The Passion of the Christ
by Ken Adams (e-mail: KAdams@liberator.net) [March 29th, 2004]

Over the past few weeks, a lot has been said about Mel Gibsonís new movie, The Passion of the Christ. Believers have flocked to the movie, claiming that it has re-inspired them, invigorating their faith through a vivid demonstration of the suffering of Jesus on our behalf.


ďWhen you take these errors and omissions, and add on the mythological similarities to other ancient legends, you come to an inescapable conclusion: The majority of the Jesus myth is simply wishful thinking.Ē

Well, I for one am sick of it.

Primarily, my objection to the pandering falls into three specific complaints. Here, for your general edification, are my objections:

  1. Whatís the big deal, anyway?

    OK, Jesus was tortured for several hours. Undoubtedly, it was horrific, and I have no desire to duplicate his experience, but it was certainly not unique. Many other people have been tortured to death Ė starting with the two persons who were crucified by his side. Over the centuries, literally millions of people have been tortured, many of them worse than Jesus. So, Jesusí experience, although bad, was not supernaturally bad. Others have had worse.

    Not only that, can we really say that Jesus died for our sins? The tragedy of death is really twofold Ė the experience of the moment of death, and the eternal oblivion that follows it. Jesus had the first part, but he didnít stay dead very long Ė only about a day and a half. He missed out on the eternity of oblivion. So, Jesus didnít die for our sins, he just had a really bad weekend for our sins.

  2. Heís really just a cartoon.

    This paragraph is not a solicitation for incoherent fundamentalist hate mail, although I suspect that it will generate quite a bit of it. I actually have a legitimate concern about the literal existence of Jesus. Allow me to illustrate.

    The Bible says he was baptized in 29 AD (at age 30) and died in the year 33 AD (at 33 Ĺ years of age). So, he must have been born in the year 1 BC. Right?

    Yet, Matthew says that Jesus was born "In the days of Herod" (Matt 2:1). As well, Matthew tells us that Herod issued the command to kill all babies under the age of 2, so that he could be sure to exterminate the Messiah. (Matt 2:16) Herod died in 4 BC. Therefore, Jesus must have been born between 4 and 6 BC. Hmmm, thatís a bit of a problem.

    Then, Luke says that Jesus was born "When Cyrenius was governor of Syria." (Luke 2:2) Cyrenius served as governor of Syria on two occasions. The first time coincided with Herodís reign, prior to 4 B.C., but there was no census at this time. The second time began in 7 A.D. There was a census during this period. Luke appears to have taken events from one period and transposed them into another period.

    So, it appears that the Bible has no idea when Jesus was born. It gives us three different dates.

    This is just one example of many inconsistencies in the story of Jesus. There are many others, ranging from the contradictory genealogies presented by Matthew and Luke, to the specifics events of his life.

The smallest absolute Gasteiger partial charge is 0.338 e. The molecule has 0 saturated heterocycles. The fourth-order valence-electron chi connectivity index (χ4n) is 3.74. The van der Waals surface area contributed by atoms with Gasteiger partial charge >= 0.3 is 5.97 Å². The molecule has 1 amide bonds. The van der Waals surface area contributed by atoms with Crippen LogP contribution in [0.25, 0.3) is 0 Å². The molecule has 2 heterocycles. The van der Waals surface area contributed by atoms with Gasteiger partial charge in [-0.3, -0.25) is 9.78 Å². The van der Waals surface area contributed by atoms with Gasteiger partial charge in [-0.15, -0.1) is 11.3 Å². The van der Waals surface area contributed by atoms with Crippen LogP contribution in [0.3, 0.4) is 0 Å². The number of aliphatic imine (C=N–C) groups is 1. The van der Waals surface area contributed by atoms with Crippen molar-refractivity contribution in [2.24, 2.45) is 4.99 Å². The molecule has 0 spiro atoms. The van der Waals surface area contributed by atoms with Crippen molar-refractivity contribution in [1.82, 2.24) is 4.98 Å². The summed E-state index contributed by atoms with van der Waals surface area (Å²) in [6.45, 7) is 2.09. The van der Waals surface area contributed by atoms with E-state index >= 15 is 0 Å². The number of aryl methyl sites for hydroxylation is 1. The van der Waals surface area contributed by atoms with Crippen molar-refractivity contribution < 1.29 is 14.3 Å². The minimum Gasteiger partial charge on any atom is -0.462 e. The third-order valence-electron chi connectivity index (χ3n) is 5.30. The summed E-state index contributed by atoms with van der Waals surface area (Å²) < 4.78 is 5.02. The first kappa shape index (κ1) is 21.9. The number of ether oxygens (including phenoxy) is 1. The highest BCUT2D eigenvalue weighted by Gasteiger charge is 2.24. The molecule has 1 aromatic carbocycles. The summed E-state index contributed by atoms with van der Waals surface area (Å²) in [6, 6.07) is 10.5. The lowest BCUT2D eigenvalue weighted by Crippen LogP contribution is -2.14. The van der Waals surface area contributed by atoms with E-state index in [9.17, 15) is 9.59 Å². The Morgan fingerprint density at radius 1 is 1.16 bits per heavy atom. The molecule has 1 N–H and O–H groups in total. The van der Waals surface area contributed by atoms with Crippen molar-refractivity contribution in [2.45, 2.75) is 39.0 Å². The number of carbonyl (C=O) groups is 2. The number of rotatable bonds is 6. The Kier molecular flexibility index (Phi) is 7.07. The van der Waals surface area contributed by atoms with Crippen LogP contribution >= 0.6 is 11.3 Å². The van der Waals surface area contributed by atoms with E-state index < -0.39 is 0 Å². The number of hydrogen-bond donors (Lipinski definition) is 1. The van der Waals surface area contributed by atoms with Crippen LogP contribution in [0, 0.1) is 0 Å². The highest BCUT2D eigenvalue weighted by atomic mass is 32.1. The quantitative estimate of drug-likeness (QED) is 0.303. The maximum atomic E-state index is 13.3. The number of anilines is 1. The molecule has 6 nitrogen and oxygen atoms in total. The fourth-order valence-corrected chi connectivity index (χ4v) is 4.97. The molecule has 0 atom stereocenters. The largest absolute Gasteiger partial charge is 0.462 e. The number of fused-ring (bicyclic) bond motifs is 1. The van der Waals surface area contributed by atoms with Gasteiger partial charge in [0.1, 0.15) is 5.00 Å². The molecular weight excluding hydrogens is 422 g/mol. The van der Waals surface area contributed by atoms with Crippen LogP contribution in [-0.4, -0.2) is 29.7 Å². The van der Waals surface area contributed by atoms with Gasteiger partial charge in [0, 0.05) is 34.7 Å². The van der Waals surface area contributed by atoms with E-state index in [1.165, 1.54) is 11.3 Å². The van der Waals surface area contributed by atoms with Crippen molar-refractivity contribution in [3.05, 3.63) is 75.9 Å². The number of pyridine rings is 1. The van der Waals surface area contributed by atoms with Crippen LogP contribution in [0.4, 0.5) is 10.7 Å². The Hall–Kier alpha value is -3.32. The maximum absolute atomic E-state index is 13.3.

In addition, many events recorded in the Bible (such as Herodís massacre of infant children) are not found in any secular records, even though the historians of the day were very anti-Herod and would have loved to ensconce something like this in the permanent record.

    When you take these errors and omissions, and add on the mythological similarities to other ancient legends, you come to an inescapable conclusion: The majority of the Jesus myth is simply wishful thinking. The Bible account may be loosely based on an actual individual or composite of individuals, but the finished product is just a cartoon. Jesus is no more likely to return from the grave and redeem me of my sins than Spiderman.

  3. Whatís the point of the sacrifice?

    If the story hasnít already broken down enough, this should finish it off: The thing doesnít make any sense.

    As I understand it, original sin crept into the human gene pool through Adam and Eve. Apparently, a naked chick ate a piece of fruit at the insistence of a talking snake. Therefore, the only reasonable conclusion would be for untold billions of people to be sentenced to death.

    Does this make any sense? Letís keep going.

    So, in order to make everything right, we have to kill a perfect man.

    Now, by way of analogy, imagine that you are in court, charged with murder. The judge finds you guilty, and sentences you to life in prison. Or, if you prefer, you could just kill your son, and they would call it all even.

    Thatís the story of the Bible.

My point

Thank you for your patience in lasting this far. My point is that Mel Gibsonís movie may be an artistic triumph, but it doesnít help out the overall flaws found in the Bible. Itís not going to make believers out of anyone who isnít already inclined that way.

As for myself, I donít think Iíll even bother going to see it Ė I read the book.

Resources and Avenues for Further Study

  • The Passion of the Christ: Official Website
  • The Liberator: The Passion of the Chris

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